Residents in the Harmony-Camden area are concerned about two industrial-sized wind turbines proposed for their area.
This proposal is coming from a partnership established in May between the Eskasoni Corporate Division and the German-owned company, juwi Wind Canada and the Community Wind Farms of Mahone Bay. (Truro Daily News, June 30) and calls for the development of a 4.4 megawatt community wind project with construction planned for 2014.
Wind power has been prominent in the news lately as people worry about the affect it could have on their health. I’m glad that Health Canada has decided to do a $1.8 million study to see if there is a connection between noise generated by these towering turbines and health problems reported by people who live close to them. It will initially focus on residents living near eight to 12 wind-turbine installations.
Wind power is one of the positive energy methods of the future. It’s going to increase as it should. Wind power is clean energy, it’s needed energy and we don’t have to worry about a turbine blowing up as we do with a nuclear plant. Wind energy needs to be promoted as a safe and clean way to power our present and future lifestyle.
But governments, both provincial and municipal, have to get together with citizens and find a way for it to be compatible, and seen to be compatible with our home and work environment. Until that happens it will not and should not be smooth turning for the turbines no matter where they are located.
The Health Canada study should give Canadian facts rather than conjecture about their effect, if any, on our health. Somewhere between the Canadian Wind Energy Association’s assertion the scientific evidence clearly demonstrates that energy capturing turbines do not have an impact on human health, and Sherri Lange, CEO of North American Platform Against Wind Power’s assertion that exposure to low-frequency noise and vibrations – in particular, inaudible infrasound from wind turbines, can lead to sleep disorders, headaches, depression, anxiety, and blood pressure changes, there is the truth. For starters, that’s what we need to know.
The Harmony-Camden project may become a valuable part of the Nova Scotia wind program, but its details are pretty sketchy to date. Resident Deborah Smith is absolutely right to ask, even demand, that Colchester council not give the company a license until the questions from the community are answered in detail. For starters why is the Eskasoni Corporate Division and the Community Wind Farms of Mahone Bay involved in this project? My first thoughts are because it will make them money. I doubt if they’re in the business of philanthropy. Nothing wrong with making money as that’s what drives a capitalist society. But it is wrong to make money on the backs of others if they will be harmed because of it.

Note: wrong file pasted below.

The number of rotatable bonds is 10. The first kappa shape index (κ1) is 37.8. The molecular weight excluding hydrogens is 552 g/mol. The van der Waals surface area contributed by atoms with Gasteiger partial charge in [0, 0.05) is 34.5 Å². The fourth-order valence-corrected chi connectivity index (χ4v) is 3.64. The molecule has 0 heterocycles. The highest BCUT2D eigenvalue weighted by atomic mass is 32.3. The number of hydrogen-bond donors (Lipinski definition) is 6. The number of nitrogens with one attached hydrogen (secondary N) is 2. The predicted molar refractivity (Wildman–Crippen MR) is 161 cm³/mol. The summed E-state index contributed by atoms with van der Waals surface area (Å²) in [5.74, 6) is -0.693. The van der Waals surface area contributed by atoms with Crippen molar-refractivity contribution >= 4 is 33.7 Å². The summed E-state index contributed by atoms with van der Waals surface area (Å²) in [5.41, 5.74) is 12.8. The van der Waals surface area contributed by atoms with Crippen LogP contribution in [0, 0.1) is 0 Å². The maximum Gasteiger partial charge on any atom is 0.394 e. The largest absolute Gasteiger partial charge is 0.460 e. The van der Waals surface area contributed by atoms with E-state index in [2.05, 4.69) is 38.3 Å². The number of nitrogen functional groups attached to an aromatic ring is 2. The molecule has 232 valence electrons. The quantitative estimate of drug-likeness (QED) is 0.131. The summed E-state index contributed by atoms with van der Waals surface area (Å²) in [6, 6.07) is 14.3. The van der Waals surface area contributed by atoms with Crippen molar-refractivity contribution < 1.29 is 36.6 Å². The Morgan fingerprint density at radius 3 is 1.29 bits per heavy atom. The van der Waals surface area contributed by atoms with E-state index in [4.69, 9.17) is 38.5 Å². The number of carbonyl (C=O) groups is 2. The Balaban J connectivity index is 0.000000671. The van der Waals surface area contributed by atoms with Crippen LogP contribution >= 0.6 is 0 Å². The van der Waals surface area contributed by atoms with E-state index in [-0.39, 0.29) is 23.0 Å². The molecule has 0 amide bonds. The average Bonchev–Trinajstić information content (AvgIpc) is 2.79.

The county must force the company to give them the facts before they give them a license. There’s no point in messing around with the mights and the maybes. Tell CEO Keith Towse of Community Wind Farms to give the people the details, and work with them to get their support or no license.
Interestingly enough, as of today, the local community isn’t going to benefit directly from the turbines, although if they’re successful the province surely will. Maybe it’s time the wind companies consider giving the communities or counties where they are located some form of compensation.
It’s always nice to be generous, but councils are in the business of looking after the welfare of the citizens they represent, not giving everything away to big business. And wind energy is certainly big business. We have local government so we can expect our representatives to put our welfare topmost on their agenda. If they don’t they shouldn’t be re-elected.
I’m glad that Kings County is erring on the side of caution and demanding facts before they go ahead with wind turbine projects. I hope that Colchester County will do the same.
At present in this county the turbines have to be located 750 meters from local homes. Maybe that needs to be extended for a longer distance. To date, in our hurry to get wind energy we’ve been pretty generous and easy going with the wind companies.
It’s time for councils, which are supposed to work for the taxpayers, to consider taking something back from those who come to our communities to make money. If we allow it to be a one-way street we can only blame ourselves for being too generous or too lax in our civic duty.